“At the moment with the amount of injured servicemen and women coming back from Iraq and Afghanistan, remedial instructors often end up spending many hours with personnel with life changing injuries that include, amputees, double amputees or even triple amputees,” said Chris.
“It’s incredibly rewarding. I like helping people to achieve what they want or need to achieve, whether it’s training for their green beret and improving fitness, or whether its getting someone back walking with an injured limb. There are some very brave young men and women, doing a difficult job.”

A highlight of Chris’ PTI career was working with the World Cup England rugby team of 2007.
Manager at the time, Brian Ashton brought his squad of 50 down to the Royal Marines base in Poole where Chris was one of ten staff chosen to organise the “Champions Challenge”, a team building exercise to aid squad selection.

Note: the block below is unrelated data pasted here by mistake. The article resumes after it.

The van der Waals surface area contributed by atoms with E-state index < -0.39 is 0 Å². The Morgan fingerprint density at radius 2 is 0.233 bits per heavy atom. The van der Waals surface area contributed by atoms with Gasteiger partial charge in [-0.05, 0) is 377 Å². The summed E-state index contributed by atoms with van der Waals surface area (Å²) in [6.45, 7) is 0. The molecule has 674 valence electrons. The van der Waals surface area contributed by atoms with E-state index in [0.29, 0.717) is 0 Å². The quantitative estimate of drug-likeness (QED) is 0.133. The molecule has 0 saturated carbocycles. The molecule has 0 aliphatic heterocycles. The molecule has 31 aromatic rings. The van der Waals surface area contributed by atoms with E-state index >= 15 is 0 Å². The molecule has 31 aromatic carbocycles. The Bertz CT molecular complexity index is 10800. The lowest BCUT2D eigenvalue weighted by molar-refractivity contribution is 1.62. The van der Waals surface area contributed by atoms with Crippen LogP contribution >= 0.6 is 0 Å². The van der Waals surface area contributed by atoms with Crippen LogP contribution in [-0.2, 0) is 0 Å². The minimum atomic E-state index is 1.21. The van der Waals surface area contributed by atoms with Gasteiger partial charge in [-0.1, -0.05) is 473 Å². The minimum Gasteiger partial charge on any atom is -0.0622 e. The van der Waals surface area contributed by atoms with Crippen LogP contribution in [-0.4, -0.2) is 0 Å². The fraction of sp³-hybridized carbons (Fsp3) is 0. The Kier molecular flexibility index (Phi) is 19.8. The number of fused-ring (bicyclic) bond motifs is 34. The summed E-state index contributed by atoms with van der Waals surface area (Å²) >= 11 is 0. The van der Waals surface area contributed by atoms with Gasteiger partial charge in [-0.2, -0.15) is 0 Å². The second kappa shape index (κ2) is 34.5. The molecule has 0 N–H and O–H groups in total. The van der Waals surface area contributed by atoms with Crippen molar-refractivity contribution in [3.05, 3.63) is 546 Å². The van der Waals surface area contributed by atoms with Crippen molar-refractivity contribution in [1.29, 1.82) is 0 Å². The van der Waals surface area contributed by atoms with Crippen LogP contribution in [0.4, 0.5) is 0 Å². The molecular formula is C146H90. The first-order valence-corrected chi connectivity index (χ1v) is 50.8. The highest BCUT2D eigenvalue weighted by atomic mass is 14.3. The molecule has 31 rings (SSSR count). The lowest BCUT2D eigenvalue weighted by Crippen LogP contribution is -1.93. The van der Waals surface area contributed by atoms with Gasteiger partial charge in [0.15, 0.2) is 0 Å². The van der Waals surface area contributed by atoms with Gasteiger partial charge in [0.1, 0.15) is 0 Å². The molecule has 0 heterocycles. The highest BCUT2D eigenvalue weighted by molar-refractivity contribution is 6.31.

Chris said: “The aim was to get his squad of 50 down to 35 before they went out to Portugal to do strength and conditioning training.

“I had four days with all the England players and they were all top boys, it was great fun. As far as my career goes as a physical training instructor that was one of the best things without a doubt.

“Danny Cipriani impressed me the most. He was the one always looking at his watch asking what he could and couldn’t do to win. He was very inquisitive and stood out massively.

“Lewis Moody was an absolutely top bloke as well. He wears his heart on his sleeve with a happy go lucky attitude. He’s been plagued with a lot of injury recently but he is back to his best now.

“They didn’t retain the title that summer but they got to the final, which was a relief.”
Chris’s first encounter with spinning came after he used it as a rehabilitation tool while working as a remedial instructor.

For those not familiar with spinning, it is a form of cycling invented by a South African triathlete to allow him to train during the winter. The phenomenon came to England at the turn of the millennium and now classes up and down the country spin to music.

“A spinning bike is very basic and there are no kind of bells, whistles or lights. It needs to be that way so people who spin can work to their own level without looking at someone else’s monitor and realising how fast or hard they’re going. It’s a group activity where everyone is having a good time and working out together and that’s the beauty of it.